Cold War: Causes
Almost as soon as the Second World War ended the winners started to argue with each other. In particular, a bitter conflict developed between the USA and the USSR. This struggle continued until the late 1980s. Walter Lippmann, an American journalist writing in the 1940s, called it a cold war and the phrase has been widely used since.
Historians have produced three conflicting explanations for the start of the Cold War:
1. The USSR was to blame. Stalin planned for a communist take-over of the world. The take-over of Eastern Europe was the first step towards world control.
2. The USA was to blame. Soviet actions were defensive. The USA wanted to control its area of influence but refused to allow the USSR to do the same.
3. Neither side was to blame. The Cold War was based on misunderstanding and forces beyond the control of both sides.
The long-term causes of the Cold War
The roots of the Cold War are to be found in earlier history. One historian said that the Cold War started, not in the 1940s, but in 1917, when the Russian Revolution took place and Soviet communism was born. By 1917 the USA was the richest country the world. The two countries were both enormous and both had great natural resources. However, there was no chance of real friendship between them because the leaders of the new Soviet Union had extremely different beliefs from those of American politicians.
1. People should be free to make as much money as they can.
2. Factories and other property should be owned by individuals and companies.
3. The government should interfere as little as possible in the lives of ordinary people.
4. At elections people should be allowed to choose anyone they want for the government.
5. The Press should be able to criticise the government.
6. The government should not interfere in religion.
1. Rich people are wicked and selfish. They should be forced to share their wealth
2. Factories and other property should be owned by the state on behalf of all the people.
3. A communist government should get involved in every aspect of life.
4. At elections people should only be allowed to choose communists for the government.
5. The Press should never criticise a communist government.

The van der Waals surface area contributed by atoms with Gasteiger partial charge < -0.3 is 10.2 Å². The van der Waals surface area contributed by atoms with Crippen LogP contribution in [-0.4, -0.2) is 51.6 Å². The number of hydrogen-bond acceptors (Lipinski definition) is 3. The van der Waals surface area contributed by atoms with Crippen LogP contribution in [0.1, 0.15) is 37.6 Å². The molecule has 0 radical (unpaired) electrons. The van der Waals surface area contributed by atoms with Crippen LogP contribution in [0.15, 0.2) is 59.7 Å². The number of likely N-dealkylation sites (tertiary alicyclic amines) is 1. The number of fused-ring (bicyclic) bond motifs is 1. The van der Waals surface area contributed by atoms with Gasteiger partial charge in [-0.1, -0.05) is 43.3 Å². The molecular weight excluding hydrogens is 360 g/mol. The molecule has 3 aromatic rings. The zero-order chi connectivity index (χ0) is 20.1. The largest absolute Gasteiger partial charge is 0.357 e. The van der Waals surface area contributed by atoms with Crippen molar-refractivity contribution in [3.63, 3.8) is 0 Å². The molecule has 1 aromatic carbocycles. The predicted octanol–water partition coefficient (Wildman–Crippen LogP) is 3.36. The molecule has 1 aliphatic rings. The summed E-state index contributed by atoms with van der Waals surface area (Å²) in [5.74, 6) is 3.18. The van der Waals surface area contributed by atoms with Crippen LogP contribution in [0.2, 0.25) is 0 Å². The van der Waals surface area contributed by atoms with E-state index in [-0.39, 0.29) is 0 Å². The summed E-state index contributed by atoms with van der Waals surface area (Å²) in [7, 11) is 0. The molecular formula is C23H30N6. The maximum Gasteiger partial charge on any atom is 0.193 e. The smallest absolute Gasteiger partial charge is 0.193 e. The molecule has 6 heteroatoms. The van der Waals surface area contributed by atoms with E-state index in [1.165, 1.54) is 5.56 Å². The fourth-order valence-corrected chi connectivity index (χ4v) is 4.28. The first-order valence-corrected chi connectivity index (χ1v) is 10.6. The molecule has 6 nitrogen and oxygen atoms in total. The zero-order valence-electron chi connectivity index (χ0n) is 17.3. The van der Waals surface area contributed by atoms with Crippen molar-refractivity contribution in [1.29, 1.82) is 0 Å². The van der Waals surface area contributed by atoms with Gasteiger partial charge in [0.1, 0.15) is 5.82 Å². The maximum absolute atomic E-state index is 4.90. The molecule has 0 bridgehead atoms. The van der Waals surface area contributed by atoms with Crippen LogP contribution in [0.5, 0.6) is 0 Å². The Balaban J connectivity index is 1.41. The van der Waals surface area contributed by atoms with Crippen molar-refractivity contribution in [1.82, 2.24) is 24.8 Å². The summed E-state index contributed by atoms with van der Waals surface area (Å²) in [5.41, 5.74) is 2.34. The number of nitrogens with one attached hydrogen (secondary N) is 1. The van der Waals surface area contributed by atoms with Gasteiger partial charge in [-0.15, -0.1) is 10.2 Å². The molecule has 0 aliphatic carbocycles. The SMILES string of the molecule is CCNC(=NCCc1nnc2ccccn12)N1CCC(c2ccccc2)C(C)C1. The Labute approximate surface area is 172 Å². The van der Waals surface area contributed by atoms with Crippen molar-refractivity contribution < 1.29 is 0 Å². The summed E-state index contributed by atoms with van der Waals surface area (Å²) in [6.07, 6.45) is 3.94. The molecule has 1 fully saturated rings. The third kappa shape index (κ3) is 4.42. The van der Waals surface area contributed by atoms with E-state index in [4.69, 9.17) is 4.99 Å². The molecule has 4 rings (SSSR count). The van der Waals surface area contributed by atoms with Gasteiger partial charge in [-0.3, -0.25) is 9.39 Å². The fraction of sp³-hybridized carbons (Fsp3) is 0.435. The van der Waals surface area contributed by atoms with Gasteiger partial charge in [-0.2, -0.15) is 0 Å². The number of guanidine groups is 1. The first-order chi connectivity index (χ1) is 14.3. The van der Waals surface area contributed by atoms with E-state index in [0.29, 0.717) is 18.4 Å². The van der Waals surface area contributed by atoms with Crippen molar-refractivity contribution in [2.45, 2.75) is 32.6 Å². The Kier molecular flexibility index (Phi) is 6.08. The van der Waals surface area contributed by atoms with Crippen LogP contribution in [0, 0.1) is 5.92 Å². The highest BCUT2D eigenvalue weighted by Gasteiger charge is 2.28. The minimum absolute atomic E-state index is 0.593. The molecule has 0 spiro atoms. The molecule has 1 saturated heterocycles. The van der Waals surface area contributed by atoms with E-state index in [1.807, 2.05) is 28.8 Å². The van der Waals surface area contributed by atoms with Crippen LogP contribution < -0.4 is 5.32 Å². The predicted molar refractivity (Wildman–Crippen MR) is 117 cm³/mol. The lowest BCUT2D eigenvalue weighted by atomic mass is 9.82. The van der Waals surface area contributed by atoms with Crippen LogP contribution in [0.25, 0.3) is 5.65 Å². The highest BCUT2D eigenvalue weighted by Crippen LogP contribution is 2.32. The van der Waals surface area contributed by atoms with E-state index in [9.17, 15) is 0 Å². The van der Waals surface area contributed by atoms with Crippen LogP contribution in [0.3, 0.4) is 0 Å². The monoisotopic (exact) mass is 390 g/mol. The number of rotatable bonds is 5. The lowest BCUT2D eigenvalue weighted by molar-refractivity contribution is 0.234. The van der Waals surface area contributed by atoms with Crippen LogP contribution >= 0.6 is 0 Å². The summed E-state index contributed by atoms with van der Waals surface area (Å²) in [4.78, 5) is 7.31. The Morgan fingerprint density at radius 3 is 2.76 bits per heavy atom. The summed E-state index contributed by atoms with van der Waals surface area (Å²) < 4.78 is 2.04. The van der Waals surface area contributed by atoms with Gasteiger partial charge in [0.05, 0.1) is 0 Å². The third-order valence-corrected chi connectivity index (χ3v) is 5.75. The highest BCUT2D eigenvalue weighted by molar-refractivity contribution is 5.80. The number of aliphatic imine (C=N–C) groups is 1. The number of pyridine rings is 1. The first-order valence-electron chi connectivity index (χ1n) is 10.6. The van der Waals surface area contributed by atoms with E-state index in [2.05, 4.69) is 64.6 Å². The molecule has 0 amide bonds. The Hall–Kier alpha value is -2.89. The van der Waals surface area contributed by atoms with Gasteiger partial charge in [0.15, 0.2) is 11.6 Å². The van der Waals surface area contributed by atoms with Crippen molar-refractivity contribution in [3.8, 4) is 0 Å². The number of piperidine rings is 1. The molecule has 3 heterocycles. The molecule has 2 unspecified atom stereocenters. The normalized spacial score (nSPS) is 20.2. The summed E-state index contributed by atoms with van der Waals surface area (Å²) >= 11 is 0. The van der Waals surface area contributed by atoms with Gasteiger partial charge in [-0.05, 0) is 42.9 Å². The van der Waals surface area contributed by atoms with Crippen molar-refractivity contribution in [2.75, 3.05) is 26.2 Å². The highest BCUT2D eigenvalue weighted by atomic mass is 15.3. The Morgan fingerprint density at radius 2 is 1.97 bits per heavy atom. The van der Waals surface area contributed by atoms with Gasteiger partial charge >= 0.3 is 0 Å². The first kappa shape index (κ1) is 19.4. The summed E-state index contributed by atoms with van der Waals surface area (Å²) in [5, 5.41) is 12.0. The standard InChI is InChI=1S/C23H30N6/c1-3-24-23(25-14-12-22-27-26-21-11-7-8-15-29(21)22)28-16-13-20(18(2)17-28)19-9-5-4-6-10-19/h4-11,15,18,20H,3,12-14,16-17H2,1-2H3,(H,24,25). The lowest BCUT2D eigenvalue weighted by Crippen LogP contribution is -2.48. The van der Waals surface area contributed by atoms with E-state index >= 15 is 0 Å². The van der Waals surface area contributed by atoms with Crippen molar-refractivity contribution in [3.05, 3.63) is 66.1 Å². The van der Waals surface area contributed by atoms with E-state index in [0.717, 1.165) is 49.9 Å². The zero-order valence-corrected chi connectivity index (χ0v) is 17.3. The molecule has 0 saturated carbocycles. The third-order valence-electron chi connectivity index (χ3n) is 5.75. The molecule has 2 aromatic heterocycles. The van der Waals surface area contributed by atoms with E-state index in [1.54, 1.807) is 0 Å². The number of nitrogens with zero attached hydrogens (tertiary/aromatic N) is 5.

6. Religious belief is nonsense and should be wiped out by the government.
Not only did American and Soviet leaders disagree totally. Each side was completely convinced that it was right and that other countries around the world should follow their lead. Americans believed that the answer to world problems was for other people to learn to live in an American way. The Soviet leaders were sure that their communist ideas would eventually spread to every country in the world. As a result the USA and the Soviet Union were very hostile towards each other after 1917.
In 1919 the USA joined Britain, France and other countries in an attempt to destroy Soviet communism by force. They invaded the Soviet Union in support of the White Russians who were engaged in a civil war with the Bolshevik revolutionaries. This use of force failed but the hostility remained.
The common enemy
The hostility between the USA and the Soviet Union was suspended in 1941. They were linked by their common wish to destroy Hitler. As soon as it looked as though Hitler was going to be defeated the old tension began to re-emerge. Hitler predicted that once the war was over the two wartime allies would no longer have anything in common and would become hostile towards each other once again.
The end of the war produced a difficult situation. Nazi power over Europe had been destroyed but what should replace it? In many countries there was no proper government. Decisions had to be made about the future of these countries. Inevitably, American and Soviet leaders had very different views on the best type of government for the countries of the new Europe. Shortly before his death, Hitler predicted the start of the Cold War.
'After the collapse of the German Reich, and until there is a rise in nationalism in Asia, Africa or Latin America. there will only be two powers in the world: The United States and Soviet Russia. Through the laws of history and geographical position these giants are destined to struggle with each other either through war, or through rivalry in economics and political ideas.'